...Good call on making the flying lines adjustable.  I did that before flying today and it did help a bit.  Flew a pattern but still required a lot of left rudder.  Made further adjustments to drop the rear of right wing and raise the rear of left wing with perhaps a little more improvement and flew for about an hour.  Will attempt to email a clip of video taken from my phone mounted on a selfie stick on the nose tube [see link below].  I use it for an app that has an altimeter, variometer, and groundspeed.  The vibration makes video crappy though.  Perhaps I can borrow my son's GoPro and get better video from a helmet later on.  Had a blast getting lift from the hills while feeling safe having limitless landing options on the valley floor.  Did bust a side strut landing and I really don't know why as I make many worse landings than that- probably cracked from a prior landing.  Again enlisted the help of willing golfers to remove the evidence from the runway and spent the next few hours getting rid of the side struts and replacing those with an inboard cable.  An old retired crop duster happened by and suggested I twist the tail feathers a bit so I did that before flying one last pattern (would have flown longer but was running low on fuel and didn't bring extra two stroke oil) and it felt pretty comfortable this time.  Had a pretty rough landing but the elastic gear and the cable set up held up really well this time.  I may finally have the answer for my lack of finesse.  The brakes are working great for ground handling.  Just give it brakes and gas and it will go wherever the rudder tells it to.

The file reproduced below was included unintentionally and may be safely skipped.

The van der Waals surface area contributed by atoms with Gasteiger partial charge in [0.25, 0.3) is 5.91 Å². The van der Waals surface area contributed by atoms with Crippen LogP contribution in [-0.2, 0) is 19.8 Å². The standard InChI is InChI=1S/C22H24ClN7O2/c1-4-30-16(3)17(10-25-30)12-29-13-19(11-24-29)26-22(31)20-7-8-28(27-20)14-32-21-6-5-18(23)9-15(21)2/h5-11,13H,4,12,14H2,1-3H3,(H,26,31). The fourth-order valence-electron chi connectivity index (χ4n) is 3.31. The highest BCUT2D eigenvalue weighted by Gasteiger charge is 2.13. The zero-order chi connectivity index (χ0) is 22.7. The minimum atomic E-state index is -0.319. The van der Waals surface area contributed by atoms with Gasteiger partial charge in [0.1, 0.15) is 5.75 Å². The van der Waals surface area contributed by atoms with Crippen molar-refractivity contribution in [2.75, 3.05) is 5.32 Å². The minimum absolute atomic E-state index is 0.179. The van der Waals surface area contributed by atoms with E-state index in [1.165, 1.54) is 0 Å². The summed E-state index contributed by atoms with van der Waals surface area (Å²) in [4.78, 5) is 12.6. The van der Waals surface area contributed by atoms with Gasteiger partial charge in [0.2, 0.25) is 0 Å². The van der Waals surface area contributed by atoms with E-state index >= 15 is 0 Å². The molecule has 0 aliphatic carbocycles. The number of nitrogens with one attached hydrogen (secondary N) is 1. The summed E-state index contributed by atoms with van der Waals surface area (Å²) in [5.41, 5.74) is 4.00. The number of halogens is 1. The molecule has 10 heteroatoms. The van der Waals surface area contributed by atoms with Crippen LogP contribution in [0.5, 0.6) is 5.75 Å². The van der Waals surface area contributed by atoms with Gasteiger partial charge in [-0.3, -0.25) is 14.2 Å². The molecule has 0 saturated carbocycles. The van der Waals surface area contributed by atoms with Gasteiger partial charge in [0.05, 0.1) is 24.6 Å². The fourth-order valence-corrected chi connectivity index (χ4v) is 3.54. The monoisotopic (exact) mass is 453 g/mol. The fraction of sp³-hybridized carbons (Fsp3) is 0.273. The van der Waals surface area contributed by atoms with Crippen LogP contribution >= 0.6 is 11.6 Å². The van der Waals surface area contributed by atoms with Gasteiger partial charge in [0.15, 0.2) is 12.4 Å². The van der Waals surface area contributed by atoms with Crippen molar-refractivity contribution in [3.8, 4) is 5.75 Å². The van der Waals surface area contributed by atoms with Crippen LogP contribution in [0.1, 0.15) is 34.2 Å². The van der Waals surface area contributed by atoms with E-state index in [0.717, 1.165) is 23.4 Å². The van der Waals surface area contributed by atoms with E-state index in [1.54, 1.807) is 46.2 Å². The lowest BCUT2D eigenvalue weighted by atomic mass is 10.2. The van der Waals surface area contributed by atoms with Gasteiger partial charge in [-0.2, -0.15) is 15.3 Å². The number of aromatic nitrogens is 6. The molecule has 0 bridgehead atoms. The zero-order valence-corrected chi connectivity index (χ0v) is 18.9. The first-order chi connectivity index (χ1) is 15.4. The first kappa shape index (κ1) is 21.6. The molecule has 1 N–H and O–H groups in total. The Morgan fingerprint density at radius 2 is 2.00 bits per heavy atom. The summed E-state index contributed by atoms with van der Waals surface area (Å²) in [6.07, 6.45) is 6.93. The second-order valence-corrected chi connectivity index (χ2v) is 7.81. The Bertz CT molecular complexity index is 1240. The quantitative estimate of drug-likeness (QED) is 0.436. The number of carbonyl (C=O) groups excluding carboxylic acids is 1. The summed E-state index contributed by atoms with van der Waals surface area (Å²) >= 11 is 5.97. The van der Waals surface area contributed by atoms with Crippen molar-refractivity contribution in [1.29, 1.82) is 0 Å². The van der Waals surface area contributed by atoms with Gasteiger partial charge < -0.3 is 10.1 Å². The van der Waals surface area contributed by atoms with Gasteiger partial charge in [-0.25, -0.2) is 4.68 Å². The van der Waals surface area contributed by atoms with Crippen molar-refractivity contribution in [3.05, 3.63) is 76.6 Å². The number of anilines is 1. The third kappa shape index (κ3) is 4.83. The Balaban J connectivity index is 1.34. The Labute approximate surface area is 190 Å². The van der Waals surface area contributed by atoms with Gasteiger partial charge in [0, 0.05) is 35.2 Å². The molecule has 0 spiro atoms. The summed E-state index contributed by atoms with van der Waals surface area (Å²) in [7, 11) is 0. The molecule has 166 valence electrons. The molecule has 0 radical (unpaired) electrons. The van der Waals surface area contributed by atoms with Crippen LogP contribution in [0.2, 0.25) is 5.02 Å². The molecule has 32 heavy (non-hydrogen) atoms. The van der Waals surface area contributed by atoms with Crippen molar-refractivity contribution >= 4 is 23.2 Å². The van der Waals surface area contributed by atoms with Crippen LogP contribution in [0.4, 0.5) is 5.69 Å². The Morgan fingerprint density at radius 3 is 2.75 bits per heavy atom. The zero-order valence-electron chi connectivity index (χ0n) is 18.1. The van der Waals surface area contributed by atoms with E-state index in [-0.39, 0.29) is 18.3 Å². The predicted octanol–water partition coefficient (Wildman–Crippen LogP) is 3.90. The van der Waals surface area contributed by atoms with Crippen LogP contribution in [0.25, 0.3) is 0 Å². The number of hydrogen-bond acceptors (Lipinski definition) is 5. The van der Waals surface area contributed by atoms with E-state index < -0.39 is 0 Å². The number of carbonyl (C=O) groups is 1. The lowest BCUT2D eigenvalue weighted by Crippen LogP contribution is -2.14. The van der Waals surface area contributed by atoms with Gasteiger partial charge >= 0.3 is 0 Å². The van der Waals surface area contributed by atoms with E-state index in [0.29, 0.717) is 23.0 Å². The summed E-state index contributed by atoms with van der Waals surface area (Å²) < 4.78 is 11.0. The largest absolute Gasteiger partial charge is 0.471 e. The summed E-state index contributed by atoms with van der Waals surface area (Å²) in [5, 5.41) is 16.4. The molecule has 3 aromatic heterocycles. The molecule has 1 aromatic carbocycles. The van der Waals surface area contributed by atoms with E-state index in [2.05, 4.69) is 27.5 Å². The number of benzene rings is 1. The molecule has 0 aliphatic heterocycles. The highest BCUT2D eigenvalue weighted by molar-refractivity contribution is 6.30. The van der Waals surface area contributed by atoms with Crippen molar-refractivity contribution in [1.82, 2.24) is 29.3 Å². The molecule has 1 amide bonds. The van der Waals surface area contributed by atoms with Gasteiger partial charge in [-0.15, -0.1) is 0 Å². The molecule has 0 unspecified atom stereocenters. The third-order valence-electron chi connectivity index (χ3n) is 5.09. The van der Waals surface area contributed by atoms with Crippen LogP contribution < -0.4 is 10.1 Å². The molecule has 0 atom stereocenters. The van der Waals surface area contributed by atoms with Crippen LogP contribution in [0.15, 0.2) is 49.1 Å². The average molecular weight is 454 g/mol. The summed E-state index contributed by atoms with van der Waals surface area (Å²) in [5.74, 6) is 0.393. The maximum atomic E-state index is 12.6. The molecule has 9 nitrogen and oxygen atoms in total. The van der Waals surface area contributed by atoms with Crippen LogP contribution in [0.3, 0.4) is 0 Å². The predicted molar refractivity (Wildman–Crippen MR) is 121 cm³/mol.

...You were correct in assuming the picture was of the Comelli chute.  It does a good job at its main purpose of repelling intrusive thoughts mid flight.  It is not, as Randy guessed, a device for launching clay pigeons for target practice during flight.   


Link to Doug's .MOV video for download (68Mb)


The Bea Bloop in Boise has its new elastic suspension landing gear.
See below for Doug Wimer's report on early season flying in Idaho.